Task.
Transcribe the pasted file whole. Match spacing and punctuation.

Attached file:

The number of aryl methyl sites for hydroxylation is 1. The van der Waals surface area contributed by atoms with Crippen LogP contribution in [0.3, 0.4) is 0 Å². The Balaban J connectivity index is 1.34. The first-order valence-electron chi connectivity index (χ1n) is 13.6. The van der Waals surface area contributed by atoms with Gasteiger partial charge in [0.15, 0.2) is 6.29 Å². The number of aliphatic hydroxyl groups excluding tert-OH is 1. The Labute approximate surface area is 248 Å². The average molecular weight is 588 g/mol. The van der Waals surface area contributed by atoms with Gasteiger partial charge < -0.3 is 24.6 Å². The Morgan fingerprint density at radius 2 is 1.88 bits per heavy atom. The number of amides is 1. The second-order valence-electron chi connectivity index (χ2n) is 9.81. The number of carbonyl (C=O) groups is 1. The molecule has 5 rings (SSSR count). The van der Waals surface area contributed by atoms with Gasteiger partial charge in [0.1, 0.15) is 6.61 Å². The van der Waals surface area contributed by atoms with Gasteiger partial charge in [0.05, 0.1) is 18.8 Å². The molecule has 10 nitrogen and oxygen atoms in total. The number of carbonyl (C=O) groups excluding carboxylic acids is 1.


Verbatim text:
The number of aryl methyl sites for hydroxylation is 1. The van der Waals surface area contributed by atoms with Crippen LogP contribution in [0.3, 0.4) is 0 Å². The Balaban J connectivity index is 1.34. The first-order valence-electron chi connectivity index (χ1n) is 13.6. The van der Waals surface area contributed by atoms with Gasteiger partial charge in [0.15, 0.2) is 6.29 Å². The number of aliphatic hydroxyl groups excluding tert-OH is 1. The Labute approximate surface area is 248 Å². The average molecular weight is 588 g/mol. The van der Waals surface area contributed by atoms with Gasteiger partial charge < -0.3 is 24.6 Å². The Morgan fingerprint density at radius 2 is 1.88 bits per heavy atom. The number of amides is 1. The second-order valence-electron chi connectivity index (χ2n) is 9.81. The number of carbonyl (C=O) groups is 1. The molecule has 5 rings (SSSR count). The van der Waals surface area contributed by atoms with Gasteiger partial charge in [0.1, 0.15) is 6.61 Å². The van der Waals surface area contributed by atoms with Gasteiger partial charge in [0.05, 0.1) is 18.8 Å². The molecule has 10 nitrogen and oxygen atoms in total. The number of carbonyl (C=O) groups excluding carboxylic acids is 1.